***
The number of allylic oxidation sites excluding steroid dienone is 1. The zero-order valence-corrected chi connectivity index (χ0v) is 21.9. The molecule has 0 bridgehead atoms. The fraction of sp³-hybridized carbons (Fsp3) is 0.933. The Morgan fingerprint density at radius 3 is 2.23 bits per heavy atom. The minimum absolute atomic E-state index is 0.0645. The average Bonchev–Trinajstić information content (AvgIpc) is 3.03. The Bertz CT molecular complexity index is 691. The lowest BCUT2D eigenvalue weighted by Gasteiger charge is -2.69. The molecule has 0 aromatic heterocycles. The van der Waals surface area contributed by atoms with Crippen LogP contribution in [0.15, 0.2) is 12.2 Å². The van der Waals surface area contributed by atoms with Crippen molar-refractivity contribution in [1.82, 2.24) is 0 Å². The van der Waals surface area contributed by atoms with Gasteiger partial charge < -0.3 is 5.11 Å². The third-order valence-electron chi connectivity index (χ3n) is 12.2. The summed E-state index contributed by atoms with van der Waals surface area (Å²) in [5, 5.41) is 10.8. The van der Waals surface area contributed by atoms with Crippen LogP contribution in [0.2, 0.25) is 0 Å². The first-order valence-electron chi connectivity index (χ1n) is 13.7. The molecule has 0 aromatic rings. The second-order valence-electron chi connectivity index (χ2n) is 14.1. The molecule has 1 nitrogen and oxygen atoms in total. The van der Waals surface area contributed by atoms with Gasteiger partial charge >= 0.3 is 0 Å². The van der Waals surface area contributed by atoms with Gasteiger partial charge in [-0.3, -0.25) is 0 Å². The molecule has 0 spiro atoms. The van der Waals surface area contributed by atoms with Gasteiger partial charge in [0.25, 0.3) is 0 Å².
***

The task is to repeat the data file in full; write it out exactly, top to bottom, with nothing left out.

The number of allylic oxidation sites excluding steroid dienone is 1. The zero-order valence-corrected chi connectivity index (χ0v) is 21.9. The molecule has 0 bridgehead atoms. The fraction of sp³-hybridized carbons (Fsp3) is 0.933. The Morgan fingerprint density at radius 3 is 2.23 bits per heavy atom. The minimum absolute atomic E-state index is 0.0645. The average Bonchev–Trinajstić information content (AvgIpc) is 3.03. The Bertz CT molecular complexity index is 691. The lowest BCUT2D eigenvalue weighted by Gasteiger charge is -2.69. The molecule has 0 aromatic heterocycles. The van der Waals surface area contributed by atoms with Crippen LogP contribution in [0.15, 0.2) is 12.2 Å². The van der Waals surface area contributed by atoms with Crippen molar-refractivity contribution in [1.82, 2.24) is 0 Å². The van der Waals surface area contributed by atoms with Gasteiger partial charge < -0.3 is 5.11 Å². The third-order valence-electron chi connectivity index (χ3n) is 12.2. The summed E-state index contributed by atoms with van der Waals surface area (Å²) in [5, 5.41) is 10.8. The van der Waals surface area contributed by atoms with Crippen LogP contribution in [0.2, 0.25) is 0 Å². The first-order valence-electron chi connectivity index (χ1n) is 13.7. The molecule has 0 aromatic rings. The second-order valence-electron chi connectivity index (χ2n) is 14.1. The molecule has 1 nitrogen and oxygen atoms in total. The van der Waals surface area contributed by atoms with Gasteiger partial charge >= 0.3 is 0 Å². The van der Waals surface area contributed by atoms with Gasteiger partial charge in [-0.3, -0.25) is 0 Å². The molecule has 0 spiro atoms. The van der Waals surface area contributed by atoms with Gasteiger partial charge in [0.25, 0.3) is 0 Å².